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Emiabata v. Hallmark County Mutual Insurance

United States District Court, E.D. Wisconsin

May 8, 2017



          HON. PAMELA PEPPER United States District Judge.

         The plaintiffs filed their complaint in federal court, alleging that the defendant insurance companies engaged in bad faith in denying their claims and misinterpreted their insurance policies. Dkt. No. 1. The court could find no federal basis for the plaintiff's claims; they appeared to sound in contract and tort law. Dkt. No. 8 at 5. That meant that the only other basis for the court to exercise jurisdiction over the plaintiff claims was if the complaint met the diversity requirements of 28 U.S.C. §1332. The court, on its own, scheduled an evidentiary hearing to take testimony from the plaintiffs, because it was concerned that it did not have diversity jurisdiction over the claims in the complaint. Dkt. No. 8 at 7-9. Based on the testimony and arguments the plaintiffs provided at that hearing, the court will dismissed the case for lack of diversity jurisdiction.

         Plaintiff Philip Emiabata testified at the evidentiary hearing. Dkt. No. 11. He testified that the couple's permanent residence was in Texas, and that he ran a trucking business out of their home. He told the court that the trucks were licensed in Texas, and that his commercial driver's license was issued by the state of Texas. He testified that the couple filed their taxes in Texas, but noted that the trucking business also owed taxes in other states in which it did business. The trucking business, the plaintiff testified, is a sole proprietorship and that he is the sole owner. Id.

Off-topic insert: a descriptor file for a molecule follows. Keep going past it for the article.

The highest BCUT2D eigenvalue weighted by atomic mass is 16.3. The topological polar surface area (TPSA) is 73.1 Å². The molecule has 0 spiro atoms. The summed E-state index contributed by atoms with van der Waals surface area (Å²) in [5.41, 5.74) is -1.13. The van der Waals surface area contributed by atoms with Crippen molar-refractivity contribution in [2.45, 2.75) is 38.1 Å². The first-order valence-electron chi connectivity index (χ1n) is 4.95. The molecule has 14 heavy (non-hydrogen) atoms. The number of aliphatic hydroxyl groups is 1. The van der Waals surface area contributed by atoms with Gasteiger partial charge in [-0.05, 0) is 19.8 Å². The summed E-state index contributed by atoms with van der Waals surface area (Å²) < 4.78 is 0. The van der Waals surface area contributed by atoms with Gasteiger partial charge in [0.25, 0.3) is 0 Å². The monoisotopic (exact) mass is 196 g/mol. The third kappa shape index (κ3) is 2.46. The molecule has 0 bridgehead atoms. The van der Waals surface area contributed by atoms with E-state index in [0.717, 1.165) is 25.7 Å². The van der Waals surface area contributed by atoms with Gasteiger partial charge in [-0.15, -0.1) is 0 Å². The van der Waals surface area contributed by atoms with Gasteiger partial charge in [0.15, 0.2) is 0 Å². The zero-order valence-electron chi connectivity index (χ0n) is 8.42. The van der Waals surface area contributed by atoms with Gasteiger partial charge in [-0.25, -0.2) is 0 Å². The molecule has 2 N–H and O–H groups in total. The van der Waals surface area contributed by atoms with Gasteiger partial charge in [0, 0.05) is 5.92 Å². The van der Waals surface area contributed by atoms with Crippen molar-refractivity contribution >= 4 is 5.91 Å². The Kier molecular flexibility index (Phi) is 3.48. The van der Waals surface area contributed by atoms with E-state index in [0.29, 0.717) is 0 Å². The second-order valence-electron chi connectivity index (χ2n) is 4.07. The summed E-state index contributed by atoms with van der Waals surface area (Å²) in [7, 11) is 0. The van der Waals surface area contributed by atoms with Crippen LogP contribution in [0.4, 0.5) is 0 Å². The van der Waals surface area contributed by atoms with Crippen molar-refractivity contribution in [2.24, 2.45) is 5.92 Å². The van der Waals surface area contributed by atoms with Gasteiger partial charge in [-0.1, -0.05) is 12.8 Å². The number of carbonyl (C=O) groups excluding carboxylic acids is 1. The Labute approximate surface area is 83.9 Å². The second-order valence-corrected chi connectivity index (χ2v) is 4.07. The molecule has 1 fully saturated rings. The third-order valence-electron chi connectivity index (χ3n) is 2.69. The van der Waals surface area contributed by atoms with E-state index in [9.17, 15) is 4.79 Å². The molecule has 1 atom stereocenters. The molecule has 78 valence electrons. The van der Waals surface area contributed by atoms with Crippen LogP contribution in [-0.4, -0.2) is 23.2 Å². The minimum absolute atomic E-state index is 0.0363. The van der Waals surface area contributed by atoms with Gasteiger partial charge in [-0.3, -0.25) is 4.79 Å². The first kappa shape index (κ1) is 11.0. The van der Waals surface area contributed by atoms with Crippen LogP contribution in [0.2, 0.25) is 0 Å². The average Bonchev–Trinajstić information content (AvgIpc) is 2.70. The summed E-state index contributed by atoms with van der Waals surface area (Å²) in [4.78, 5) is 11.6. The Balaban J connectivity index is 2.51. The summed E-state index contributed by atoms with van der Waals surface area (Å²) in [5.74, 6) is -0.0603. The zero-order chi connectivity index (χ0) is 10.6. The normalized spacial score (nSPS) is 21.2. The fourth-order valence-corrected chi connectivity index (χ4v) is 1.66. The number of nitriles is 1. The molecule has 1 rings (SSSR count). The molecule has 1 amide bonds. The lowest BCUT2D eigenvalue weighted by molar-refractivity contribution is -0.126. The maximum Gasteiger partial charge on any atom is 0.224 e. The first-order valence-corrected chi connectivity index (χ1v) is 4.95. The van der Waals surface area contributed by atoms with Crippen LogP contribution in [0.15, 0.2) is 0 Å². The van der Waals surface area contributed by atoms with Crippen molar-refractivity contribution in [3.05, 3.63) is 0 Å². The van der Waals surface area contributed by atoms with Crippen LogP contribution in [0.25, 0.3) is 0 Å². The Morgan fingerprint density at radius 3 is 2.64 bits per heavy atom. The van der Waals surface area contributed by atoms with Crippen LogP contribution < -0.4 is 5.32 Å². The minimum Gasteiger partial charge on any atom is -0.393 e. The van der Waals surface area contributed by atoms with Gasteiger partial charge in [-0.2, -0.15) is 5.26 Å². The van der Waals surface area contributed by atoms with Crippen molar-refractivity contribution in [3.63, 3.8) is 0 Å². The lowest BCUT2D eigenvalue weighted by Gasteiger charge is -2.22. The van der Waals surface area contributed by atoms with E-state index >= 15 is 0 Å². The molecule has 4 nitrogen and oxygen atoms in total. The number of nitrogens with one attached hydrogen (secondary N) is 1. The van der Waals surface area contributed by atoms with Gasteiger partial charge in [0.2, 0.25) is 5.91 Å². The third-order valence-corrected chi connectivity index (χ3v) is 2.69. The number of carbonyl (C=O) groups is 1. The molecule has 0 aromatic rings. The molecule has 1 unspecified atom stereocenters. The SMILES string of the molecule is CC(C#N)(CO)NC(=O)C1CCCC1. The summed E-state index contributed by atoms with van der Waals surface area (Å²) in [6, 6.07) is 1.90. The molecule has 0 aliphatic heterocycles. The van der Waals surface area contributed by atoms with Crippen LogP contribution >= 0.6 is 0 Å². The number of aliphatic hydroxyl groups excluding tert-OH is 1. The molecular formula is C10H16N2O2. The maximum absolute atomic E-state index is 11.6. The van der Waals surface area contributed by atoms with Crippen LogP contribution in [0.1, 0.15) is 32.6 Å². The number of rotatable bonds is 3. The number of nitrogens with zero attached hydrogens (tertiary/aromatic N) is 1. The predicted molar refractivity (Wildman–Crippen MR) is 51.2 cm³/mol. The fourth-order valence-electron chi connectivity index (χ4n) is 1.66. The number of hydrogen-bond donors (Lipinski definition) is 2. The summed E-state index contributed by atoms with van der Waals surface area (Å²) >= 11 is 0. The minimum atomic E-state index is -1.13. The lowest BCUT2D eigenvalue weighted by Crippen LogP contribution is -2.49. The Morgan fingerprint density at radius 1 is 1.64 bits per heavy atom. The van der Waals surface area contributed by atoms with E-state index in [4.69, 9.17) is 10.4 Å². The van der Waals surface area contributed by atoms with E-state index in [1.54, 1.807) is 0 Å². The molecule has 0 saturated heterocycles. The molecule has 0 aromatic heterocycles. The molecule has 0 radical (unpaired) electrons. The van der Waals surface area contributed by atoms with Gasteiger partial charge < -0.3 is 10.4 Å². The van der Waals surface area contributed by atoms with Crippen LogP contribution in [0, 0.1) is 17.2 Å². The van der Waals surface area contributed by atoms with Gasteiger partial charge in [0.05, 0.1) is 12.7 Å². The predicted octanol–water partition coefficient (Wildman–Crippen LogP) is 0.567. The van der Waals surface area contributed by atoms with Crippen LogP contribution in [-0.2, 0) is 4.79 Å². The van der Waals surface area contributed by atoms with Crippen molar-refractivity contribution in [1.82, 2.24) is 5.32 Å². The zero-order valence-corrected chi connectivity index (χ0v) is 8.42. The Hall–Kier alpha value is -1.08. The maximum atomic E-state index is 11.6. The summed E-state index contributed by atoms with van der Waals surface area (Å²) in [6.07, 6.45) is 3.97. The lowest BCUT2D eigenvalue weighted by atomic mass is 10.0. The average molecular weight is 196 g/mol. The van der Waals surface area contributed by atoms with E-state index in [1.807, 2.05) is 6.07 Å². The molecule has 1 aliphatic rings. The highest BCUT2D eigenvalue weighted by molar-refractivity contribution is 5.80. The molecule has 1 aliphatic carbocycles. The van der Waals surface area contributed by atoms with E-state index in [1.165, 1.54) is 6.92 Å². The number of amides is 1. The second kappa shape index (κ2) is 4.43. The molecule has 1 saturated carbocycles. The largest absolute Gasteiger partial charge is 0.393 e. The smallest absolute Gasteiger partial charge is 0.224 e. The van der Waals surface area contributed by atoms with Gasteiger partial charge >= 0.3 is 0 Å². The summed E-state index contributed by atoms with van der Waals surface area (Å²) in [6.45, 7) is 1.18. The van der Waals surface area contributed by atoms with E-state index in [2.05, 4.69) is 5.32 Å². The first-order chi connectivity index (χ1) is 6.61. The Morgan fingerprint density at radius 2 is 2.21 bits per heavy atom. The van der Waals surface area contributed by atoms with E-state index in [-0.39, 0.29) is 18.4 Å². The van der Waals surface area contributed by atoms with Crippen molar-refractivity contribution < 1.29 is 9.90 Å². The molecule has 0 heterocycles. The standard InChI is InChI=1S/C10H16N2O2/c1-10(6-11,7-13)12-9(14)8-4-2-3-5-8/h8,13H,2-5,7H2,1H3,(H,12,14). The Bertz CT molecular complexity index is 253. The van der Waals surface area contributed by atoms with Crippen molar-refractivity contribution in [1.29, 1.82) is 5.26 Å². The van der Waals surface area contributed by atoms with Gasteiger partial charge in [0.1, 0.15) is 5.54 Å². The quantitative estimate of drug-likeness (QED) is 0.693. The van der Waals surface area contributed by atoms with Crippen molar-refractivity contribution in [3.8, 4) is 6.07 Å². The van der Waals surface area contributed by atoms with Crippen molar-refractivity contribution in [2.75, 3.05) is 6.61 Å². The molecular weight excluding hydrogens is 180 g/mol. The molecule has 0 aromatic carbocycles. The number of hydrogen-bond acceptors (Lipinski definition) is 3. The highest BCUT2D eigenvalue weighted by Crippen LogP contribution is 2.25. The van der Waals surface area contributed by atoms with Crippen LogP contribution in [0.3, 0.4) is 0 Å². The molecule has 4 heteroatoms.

The plaintiffs represented in the complaint that they were dual citizens of Texas and Wisconsin. Dkt. No. 1 at 1. The plaintiff told the court that the trucking business brought him through Illinois to Wisconsin with some frequency. During summer, which the plaintiff testified was the company's peak season, the plaintiff might be in Wisconsin a few times a week, maybe for a few days at a time. He indicates that he sometimes would sleep in his truck while in Wisconsin, or sometimes in a hotel. Dkt. No. 11. The court did not place Sylvia Emiabata under oath, but she told the court that the company did a significant amount of business in Wisconsin. Id.

         Because the complaint was silent as to the citizenship of the two defendants, the court looked into that question itself. The court found a case in the Southern District of Texas in which defendant Hallmark was a party; pleadings in that case indicated that Hallmark was incorporated in Texas and had its principal place of business there. Davis v. Union Pac. R.R. Co., Case No. 12-cv-212, Dkt. No. 33, Hallmark County Mut. Ins. Co.'s Complaint in Intervention (S.D. Tex. June 19, 2015). The court found a case from the Eastern District of Pennsylvania which indicated that defendant PMA was incorporated in Pennsylvania and had its principal place of business there. PMA Ins. Group v. Feuer, Case No. 13-cv-371, Dkt. No. 1, Complaint (E.D. Pa. Jan. 23, 2013).